On December 5, 2011, lead plaintiff Public Employees’ Retirement System of Mississippi moved in the Southern District of New York for approval of a $315 million settlement with Merrill Lynch. In the class action lawsuit, plaintiff asserted claims under Sections 11, 12(a)(2), and 15 of the Securities Act of 1933, alleging that Merrill Lynch misrepresented the quality of the subprime mortgages underlying 84 different RMBS offerings. The proposed settlement was entered into after discovery had begun and following decisions of Merrill Lynch’s motion to dismiss and Plaintiff’s motion for class certification. Motion.
On September 15, 2011, Southern District of New York Judge Laura Taylor Swain granted in part Morgan Stanley’s motion to dismiss claims in a putative class action by MBS investors that Morgan Stanley violated Sections 11, 12, and 15 of the Securities Act of 1933. Plaintiffs allege that Morgan Stanley made material misrepresentations regarding its ratings and the appraisals and underwriting standards of the underlying mortgages in the marketing and sale of the MBS. Judge Swain found that Plaintiffs failed to sufficiently allege any facts supporting any misrepresentation regarding the derivation or integrity of the MBS ratings or that Morgan Stanley had a duty to disclose any alleged underlying flaws in the ratings process. Judge Swain found that Plaintiffs’ allegations regarding the appraisals and underwriting standards were sufficient and denied the motion to dismiss with respect to those claims. Decision.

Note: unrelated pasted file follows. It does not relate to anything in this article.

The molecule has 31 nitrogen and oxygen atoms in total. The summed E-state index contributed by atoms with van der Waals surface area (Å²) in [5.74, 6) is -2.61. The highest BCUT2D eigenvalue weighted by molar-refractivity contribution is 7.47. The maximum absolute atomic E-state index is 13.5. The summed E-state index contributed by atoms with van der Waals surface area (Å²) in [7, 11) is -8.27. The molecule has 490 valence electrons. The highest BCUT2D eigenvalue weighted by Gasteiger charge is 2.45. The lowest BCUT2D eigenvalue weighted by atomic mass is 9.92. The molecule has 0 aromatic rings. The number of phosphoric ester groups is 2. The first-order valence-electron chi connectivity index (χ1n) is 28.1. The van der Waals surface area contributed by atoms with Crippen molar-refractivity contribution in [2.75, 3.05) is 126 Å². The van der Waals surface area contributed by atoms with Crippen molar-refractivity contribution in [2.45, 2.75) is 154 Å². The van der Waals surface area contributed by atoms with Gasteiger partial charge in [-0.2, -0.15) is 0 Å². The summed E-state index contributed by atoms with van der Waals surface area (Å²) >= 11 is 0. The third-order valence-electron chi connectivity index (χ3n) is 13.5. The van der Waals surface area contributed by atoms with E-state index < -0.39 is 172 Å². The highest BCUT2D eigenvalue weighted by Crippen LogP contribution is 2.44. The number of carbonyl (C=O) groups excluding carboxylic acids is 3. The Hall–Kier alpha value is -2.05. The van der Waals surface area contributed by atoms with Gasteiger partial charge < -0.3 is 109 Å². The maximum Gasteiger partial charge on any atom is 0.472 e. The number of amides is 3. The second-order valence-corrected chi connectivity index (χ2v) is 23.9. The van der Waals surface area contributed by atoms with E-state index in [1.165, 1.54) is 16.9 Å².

On September 13, 2011, Central District of California Judge Mariana Pfaelzer denied Countrywide’s motion to dismiss claims in a putative class action complaint arising out of Countrywide RMBS offerings that Countrywide violated Sections 11, 12, and 15 of the Securities Act of 1933. Countrywide argued that Plaintiffs purchased the MBS for three of the nine contested offerings before Countrywide issued its prospectus supplements, thus making it impossible for Plaintiffs to have relied on the alleged misstatements contained in those prospectus supplements. Judge Pfaelzer found that there were too many unknown facts regarding the circumstances of Plaintiffs’ purchases to dismiss these claims, including the possibility that Plaintiffs reviewed drafts of the prospectus supplements. Decision.